The E60 AMG is an ultra rare, high-performance version of the W124 E-class dating from the pre-merger era, i.e. before AMG was officially folded into the Mercedes-Benz family. The E60, of which only around 126 were ever built, began life as a 500E, already a rather special car and the product of a Porsche-Mercedes collaboration. Should a buyer select option code 957, their 500E would be sent to the tuners at Affalterbach for further upgrades and come back rebadged as an E60. These upgrades included tweaks to the suspension and a larger, 6.0 liter version of the M119 V8 engine, the same motor as in the famed AMG “Hammer,” pushing power to 376 hp (edit: see the note from Glenn in the comments section re: Hammer).
All posts tagged w124
Every now and then, I spot a black W124 Mercedes-Benz E320 Cabriolet tooling around the neighborhood. These days, this is a car that sticks out. It doesn’t necessarily look vintage, but has a crisp, stately appearance that is sadly lacking in most new vehicles these days. As we move further towards vehicles with all kinds of computer assistance and, dare I say it, self-driving cars, it’s nice to look back two decades and find a car like this with classic style mixed in with modern convenience. This 1995 E320 Cabriolet for sale in New York represents the final year for the W124 and this one is mint, showing almost 30,000 miles on the odometer.
CLICK FOR DETAILS: 1995 Mercedes-Benz E320 Cabriolet on eBay
There is a fairly substantial problem with pre-merger AMG products: documentation. At this point, the newest of the pre-merger cars are on the verge of being considered antiques in many states, and with Mercedes-Benz takeover of the Affalterbach company, much of the documentation of the early models production numbers is lacking. They’ve often changed hands multiple times as styles and tastes have changed, and the paperwork accompanying their builds isn’t always present. Further complicating this was the model that AMG followed. Unlike, say, a Ruf BTR, there was no specific mold to most of the AMG products. Instead, individual taste and monetary resources determined how many of the à la carte options would be tailored to your individual Mercedes-Benz. Also unusual was the AMG authorized dealer-installed model, which meant that you could get an authentic AMG install in California, for example. You could also apparently claim your AMG heritage with as little as three accessories installed, leaving a broad interpretation of what makes a “true” AMG build. Lastly, the popularity – especially in recent years – of AMG products means that there are a plethora of replica kits and pieces that are available. And, at first glance, this W124 would seem to be the product of just that – replete with “custom” AMG seatbelt covers and an ill-fitting C126 hood conversion, for example. But this W124 is much more:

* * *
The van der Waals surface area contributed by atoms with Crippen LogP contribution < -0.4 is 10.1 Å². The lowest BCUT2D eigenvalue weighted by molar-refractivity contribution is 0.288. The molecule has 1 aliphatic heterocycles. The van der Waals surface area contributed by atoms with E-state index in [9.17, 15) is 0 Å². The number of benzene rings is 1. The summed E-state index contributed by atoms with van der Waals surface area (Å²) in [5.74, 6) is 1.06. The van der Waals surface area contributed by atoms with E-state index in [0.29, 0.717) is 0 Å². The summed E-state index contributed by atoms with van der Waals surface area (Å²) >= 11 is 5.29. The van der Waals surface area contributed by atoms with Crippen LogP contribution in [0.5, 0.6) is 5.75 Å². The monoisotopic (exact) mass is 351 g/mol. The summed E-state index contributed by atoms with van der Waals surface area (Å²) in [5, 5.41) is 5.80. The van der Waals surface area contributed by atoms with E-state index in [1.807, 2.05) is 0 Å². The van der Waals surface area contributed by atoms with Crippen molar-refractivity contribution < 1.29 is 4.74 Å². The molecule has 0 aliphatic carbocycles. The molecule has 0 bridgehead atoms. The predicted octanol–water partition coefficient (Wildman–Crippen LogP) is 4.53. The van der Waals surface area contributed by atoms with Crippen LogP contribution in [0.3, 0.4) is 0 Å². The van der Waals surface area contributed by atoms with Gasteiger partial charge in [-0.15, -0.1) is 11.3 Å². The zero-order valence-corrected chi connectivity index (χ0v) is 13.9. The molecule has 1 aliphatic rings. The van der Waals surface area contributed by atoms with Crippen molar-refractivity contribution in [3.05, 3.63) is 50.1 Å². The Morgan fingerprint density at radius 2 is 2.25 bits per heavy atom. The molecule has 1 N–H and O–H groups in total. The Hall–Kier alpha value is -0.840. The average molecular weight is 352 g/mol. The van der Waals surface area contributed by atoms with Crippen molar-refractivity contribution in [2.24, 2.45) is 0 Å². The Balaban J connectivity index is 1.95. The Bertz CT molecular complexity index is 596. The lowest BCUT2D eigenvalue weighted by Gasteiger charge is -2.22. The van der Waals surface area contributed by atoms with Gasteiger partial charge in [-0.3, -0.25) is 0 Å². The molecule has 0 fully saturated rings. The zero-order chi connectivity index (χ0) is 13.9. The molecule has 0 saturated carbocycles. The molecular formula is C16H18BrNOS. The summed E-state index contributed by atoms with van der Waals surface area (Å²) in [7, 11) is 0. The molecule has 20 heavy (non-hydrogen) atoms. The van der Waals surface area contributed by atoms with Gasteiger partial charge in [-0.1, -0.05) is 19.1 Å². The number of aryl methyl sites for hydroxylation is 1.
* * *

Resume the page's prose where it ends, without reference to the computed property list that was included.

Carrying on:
CLICK FOR DETAILS: 1988 Mercedes-Benz 300CE Mosselman Twin-Turbo on eBay
I daily drive an E34 525i. I have to admit that while I like the BMW, I don’t love it. What I mean is: I haven’t developed the kind of visceral emotional attachment to it that I shared with my previous car, a 2.6 190E. There’s just something missing, and lately I’ve been thinking about getting back into an older Benz. It would have to be comfortable, safe, have a passenger airbag (a not unreasonable request from my wife), get fair gas mileage (ruling out V8s, sadly) and have that legendary Mercedes build quality that makes the doors close with a reassuring “thunk.” A W124 keeps coming to the top of my list. We went camping last weekend and spent a gorgeous few days out in the far western reaches of Maryland. While the E34 served us well, when I got home I kept thinking about how cool it would have been to have had a Mercedes wagon on the trip.
CLICK FOR DETAILS: 1992 Mercedes-Benz 300TE on eBay
The 1981 Mercedes-Benz 280S we featured on Wednesday got a fair amount of attention, mainly due to its unusual spec. Part of this boiled down to the fact it was equipped with a 4-speed manual gearbox. There’s no telling how many W126 S-classes they made with a third pedal, but my guess would be less than 3% of the production run. The W124 E-class was initially offered in the US market with a 5-speed manual, but few buyers chose this gearbox which led Mercedes to swiftly remove it from the options list. This 300E for sale in Paderborn, Germany, is equipped with the 3.2 liter, 24 valve inline-6 hooked up to a 5-speed manual gearbox. Unlike the aforementioned 280S, this isn’t a poverty spec model. This example has leather, burlwood trim, heated seats, rear sun blinds and other luxury touches that buyers in the US market came to expect from Mercedes. This 300E is also a 1990 model, making it eligible for importation stateside.